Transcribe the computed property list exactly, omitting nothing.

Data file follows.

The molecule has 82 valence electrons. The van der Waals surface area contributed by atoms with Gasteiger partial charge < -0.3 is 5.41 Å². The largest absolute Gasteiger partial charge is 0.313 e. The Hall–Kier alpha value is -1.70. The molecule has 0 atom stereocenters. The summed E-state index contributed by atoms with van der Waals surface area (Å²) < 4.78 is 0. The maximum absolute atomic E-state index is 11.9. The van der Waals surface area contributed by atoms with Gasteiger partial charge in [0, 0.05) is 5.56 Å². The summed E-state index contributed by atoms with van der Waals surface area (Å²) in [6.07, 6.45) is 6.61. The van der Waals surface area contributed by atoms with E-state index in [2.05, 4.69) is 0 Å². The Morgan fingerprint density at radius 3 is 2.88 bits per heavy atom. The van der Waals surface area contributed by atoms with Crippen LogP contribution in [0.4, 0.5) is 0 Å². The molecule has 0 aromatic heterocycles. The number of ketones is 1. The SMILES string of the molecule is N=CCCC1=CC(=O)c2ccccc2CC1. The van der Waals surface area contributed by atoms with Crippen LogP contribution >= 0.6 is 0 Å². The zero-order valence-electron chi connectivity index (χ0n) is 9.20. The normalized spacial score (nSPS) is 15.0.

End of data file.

The molecule has 82 valence electrons. The van der Waals surface area contributed by atoms with Gasteiger partial charge < -0.3 is 5.41 Å². The largest absolute Gasteiger partial charge is 0.313 e. The Hall–Kier alpha value is -1.70. The molecule has 0 atom stereocenters. The summed E-state index contributed by atoms with van der Waals surface area (Å²) < 4.78 is 0. The maximum absolute atomic E-state index is 11.9. The van der Waals surface area contributed by atoms with Gasteiger partial charge in [0, 0.05) is 5.56 Å². The summed E-state index contributed by atoms with van der Waals surface area (Å²) in [6.07, 6.45) is 6.61. The van der Waals surface area contributed by atoms with E-state index in [2.05, 4.69) is 0 Å². The Morgan fingerprint density at radius 3 is 2.88 bits per heavy atom. The van der Waals surface area contributed by atoms with Crippen LogP contribution in [0.4, 0.5) is 0 Å². The molecule has 0 aromatic heterocycles. The number of ketones is 1. The SMILES string of the molecule is N=CCCC1=CC(=O)c2ccccc2CC1. The van der Waals surface area contributed by atoms with Crippen LogP contribution >= 0.6 is 0 Å². The zero-order valence-electron chi connectivity index (χ0n) is 9.20. The normalized spacial score (nSPS) is 15.0.